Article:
The Lakes Region Rotary Club meets at the Water Street Cafe in Laconia weekly. (Courtesy photo)
By LEAH WILLINGHAM, The Laconia Daily Sun
When it comes to engaging millennials in the Lakes Region Rotary Club, the tactic is simple: Let them come to us.
“We’ve tried to attract them organically,” said long-time member Karmen Gifford. “We don’t want to sell it to people; we want them to want to be there.”
Ben Wilson, who works out of the Edward Jones office on Union Avenue in Laconia, is in his mid-30s, and is the incoming president of the Lakes Region Rotary Club. He said he was interested in Rotary from a young age: He joined his first Rotary Club in Maine when he was 28.
“It’s a great way to make lifelong connections and give back to your community,” he said.
The Lakes Region Rotary Club is a local chapter of the international service organization whose purpose is to bring together business and professional leaders to benefit communities through service work.
Club members volunteer and raise money for service organizations in the area, including preparing and serving lunch every other month at the Salvation Army, and organizing an annual Youth Leadership program that brings together future leaders from high schools around the Lakes Region.
Gifford said the demographic of the club tends to be in the 30-65 age range. While there are some members who attend every Rotary event, Gifford said members typically come and go, depending on interest in the projects the club is working on.
This open attendance policy is the best way attract any members, especially young people, Gifford said. She said young people are looking to have a variety of experiences, and might shy away from an exclusive commitment to one group.
“If there's an expectation, they might hold back,” she said.
The club meets weekly for breakfast at Water Street Cafe, where local leaders are invited to join the club and speak on their efforts in the community. Each member is assigned to invite someone over the course of a season. Past speakers have been Laconia Police Department Chief Matthew Canfield and representatives from the New Hampshire Make-a-Wish foundation. Gifford said the group went on a tour of the Colonial Theater renovation project this past summer.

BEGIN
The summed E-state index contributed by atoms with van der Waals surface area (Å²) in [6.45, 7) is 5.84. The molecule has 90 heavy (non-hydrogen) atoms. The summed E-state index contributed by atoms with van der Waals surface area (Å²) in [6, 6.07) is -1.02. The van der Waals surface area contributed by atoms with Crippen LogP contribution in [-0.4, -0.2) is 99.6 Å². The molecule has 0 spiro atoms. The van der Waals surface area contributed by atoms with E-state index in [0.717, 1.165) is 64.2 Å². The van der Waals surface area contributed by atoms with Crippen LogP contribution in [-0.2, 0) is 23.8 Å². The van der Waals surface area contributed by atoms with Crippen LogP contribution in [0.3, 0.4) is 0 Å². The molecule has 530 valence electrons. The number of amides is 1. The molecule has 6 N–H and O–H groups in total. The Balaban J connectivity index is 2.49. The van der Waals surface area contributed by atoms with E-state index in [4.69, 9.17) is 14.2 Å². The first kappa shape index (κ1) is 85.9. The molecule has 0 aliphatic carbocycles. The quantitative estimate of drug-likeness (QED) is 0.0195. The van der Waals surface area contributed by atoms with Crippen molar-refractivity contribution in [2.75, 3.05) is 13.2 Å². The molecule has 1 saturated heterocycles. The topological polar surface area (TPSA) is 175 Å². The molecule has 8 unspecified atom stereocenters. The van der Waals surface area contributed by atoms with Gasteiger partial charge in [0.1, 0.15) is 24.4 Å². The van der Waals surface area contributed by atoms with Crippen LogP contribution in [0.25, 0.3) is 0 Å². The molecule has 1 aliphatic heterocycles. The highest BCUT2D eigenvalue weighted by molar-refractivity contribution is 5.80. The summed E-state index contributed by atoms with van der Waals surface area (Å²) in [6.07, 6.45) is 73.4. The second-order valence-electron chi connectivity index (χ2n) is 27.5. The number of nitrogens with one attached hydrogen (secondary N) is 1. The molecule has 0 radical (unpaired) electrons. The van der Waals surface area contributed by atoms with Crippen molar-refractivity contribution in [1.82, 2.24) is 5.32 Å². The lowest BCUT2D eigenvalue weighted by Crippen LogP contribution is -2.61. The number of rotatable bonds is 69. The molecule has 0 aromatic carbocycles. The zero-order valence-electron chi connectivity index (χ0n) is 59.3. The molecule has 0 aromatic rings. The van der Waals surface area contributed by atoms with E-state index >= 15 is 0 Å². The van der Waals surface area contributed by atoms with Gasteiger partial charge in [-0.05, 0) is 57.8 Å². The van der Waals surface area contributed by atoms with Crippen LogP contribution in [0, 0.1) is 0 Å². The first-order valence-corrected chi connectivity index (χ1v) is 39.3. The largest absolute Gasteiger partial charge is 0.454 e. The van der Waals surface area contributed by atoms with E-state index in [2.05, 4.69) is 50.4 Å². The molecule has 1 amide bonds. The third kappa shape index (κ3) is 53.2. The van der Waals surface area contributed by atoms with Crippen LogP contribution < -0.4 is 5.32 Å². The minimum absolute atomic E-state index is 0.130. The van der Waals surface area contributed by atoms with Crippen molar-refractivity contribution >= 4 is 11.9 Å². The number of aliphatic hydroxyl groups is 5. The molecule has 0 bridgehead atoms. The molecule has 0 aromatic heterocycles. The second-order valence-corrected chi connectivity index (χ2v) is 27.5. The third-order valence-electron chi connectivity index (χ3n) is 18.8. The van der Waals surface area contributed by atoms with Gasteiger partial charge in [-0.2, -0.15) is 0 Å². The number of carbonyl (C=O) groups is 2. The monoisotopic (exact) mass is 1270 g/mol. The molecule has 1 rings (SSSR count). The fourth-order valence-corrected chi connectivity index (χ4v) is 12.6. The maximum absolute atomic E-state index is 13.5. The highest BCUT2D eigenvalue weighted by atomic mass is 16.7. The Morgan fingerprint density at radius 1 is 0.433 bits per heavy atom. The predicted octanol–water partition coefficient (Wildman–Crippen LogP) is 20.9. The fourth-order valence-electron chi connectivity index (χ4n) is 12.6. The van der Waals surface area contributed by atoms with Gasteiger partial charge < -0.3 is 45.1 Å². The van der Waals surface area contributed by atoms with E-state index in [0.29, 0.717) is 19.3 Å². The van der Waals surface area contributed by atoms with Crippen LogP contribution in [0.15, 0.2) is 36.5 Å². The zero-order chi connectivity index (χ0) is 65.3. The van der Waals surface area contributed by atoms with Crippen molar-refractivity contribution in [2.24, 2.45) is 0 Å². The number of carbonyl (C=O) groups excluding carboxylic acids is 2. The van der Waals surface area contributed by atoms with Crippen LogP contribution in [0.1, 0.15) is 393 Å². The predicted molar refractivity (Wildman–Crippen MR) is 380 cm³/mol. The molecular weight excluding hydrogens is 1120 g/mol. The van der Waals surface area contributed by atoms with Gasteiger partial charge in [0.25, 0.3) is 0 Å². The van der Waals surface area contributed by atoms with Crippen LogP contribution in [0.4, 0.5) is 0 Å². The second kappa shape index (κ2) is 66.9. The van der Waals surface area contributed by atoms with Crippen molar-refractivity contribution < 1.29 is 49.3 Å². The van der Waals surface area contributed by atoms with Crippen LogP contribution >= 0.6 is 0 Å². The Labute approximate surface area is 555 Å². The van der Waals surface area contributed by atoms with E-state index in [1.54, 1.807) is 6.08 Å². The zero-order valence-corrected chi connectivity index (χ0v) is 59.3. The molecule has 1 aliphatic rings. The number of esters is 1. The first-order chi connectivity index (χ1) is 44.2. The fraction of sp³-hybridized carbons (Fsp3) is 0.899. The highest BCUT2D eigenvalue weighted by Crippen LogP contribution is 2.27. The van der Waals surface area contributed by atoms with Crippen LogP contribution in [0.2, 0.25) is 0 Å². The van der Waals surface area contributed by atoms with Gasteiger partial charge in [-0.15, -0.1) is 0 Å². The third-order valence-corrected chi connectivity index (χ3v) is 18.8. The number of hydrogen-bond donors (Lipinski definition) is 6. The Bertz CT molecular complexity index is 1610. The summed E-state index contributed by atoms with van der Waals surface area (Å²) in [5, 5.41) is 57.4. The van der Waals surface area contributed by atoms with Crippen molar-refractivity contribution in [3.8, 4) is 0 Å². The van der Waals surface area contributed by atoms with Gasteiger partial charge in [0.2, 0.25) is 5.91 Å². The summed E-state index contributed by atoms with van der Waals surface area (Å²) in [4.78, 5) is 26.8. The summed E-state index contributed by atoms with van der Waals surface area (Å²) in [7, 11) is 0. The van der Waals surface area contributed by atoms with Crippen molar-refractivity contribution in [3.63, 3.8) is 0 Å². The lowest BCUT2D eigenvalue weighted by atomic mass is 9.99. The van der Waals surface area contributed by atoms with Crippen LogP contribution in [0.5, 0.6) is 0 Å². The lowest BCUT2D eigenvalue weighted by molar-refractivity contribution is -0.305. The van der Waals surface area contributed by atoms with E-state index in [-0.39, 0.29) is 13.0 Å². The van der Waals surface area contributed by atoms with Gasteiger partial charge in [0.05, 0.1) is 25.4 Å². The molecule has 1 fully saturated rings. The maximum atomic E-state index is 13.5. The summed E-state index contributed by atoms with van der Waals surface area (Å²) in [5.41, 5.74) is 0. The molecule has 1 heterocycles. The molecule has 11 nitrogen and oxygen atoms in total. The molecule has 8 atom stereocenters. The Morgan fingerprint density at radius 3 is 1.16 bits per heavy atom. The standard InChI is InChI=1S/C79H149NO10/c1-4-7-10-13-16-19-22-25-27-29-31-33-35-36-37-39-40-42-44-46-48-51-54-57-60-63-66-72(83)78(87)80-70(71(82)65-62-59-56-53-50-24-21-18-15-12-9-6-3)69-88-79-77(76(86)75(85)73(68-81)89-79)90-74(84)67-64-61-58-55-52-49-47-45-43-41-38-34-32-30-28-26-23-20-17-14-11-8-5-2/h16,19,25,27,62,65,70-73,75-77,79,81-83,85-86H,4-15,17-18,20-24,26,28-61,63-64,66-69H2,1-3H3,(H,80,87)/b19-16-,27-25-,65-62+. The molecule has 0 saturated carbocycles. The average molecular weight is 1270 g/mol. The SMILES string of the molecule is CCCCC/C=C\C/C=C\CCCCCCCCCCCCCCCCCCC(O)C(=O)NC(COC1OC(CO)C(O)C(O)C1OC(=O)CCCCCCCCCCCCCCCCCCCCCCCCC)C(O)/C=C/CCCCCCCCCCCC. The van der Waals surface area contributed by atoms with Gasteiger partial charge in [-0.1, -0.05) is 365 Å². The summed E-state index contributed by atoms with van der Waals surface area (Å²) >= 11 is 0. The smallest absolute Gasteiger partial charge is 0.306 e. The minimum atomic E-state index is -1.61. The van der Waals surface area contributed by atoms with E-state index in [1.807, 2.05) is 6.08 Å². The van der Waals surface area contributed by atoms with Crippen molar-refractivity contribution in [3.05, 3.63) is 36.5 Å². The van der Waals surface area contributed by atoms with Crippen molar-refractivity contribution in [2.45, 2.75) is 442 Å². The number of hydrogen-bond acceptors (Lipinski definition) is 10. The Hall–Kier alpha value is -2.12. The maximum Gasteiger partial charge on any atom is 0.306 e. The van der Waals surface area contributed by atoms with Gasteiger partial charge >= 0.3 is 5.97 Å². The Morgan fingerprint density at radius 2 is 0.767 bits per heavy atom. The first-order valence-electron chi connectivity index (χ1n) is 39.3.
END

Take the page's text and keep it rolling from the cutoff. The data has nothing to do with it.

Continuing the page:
Gifford said club members are notified of upcoming activities via a Google email list. People can sign up for whatever activities interest them, Gifford said.
“There’s no obligation, and no one’s going to say you're not a good fit for this club because you miss a few meetings,” she said.
Gifford said Lakes Region Rotary has also been trying to engage new members by using social media. When they have a breakfast or another event, they will post photos on Facebook, and tag guests.
Rotary clubs in the area are being creative about how they expand their membership.
This year, the Laconia Rotary Club adopted a “business” membership option, where anyone from a company can attend the weekly meetings on behalf of a business.
Allison Ambrose, a young professional at Wescott Law Firm in Laconia, said her company signed up for that program. She said it’s a great alternative for young people like her, who have young children and might not want to commit to joining the organization on their own.
“We found that [the business membership] was an attractive option, as it affords us the opportunity to participate as a group without having to individually commit to weekly meetings,” Ambrose said.
Gifford said she’s seen a resurgence of young people in Laconia. Both of her children moved away to go to college, but came back.
“It’s a nice place to live, and it’s fulfilling to be a part of a community that’s so focused on giving back,” she said.
Benjamin Wilson, the Rotary's incoming president, promotes the club's Salvation Army Turkey Plunge fundraiser. (Courtesy photo)
- Written by Tom Caldwell
- Category: Business
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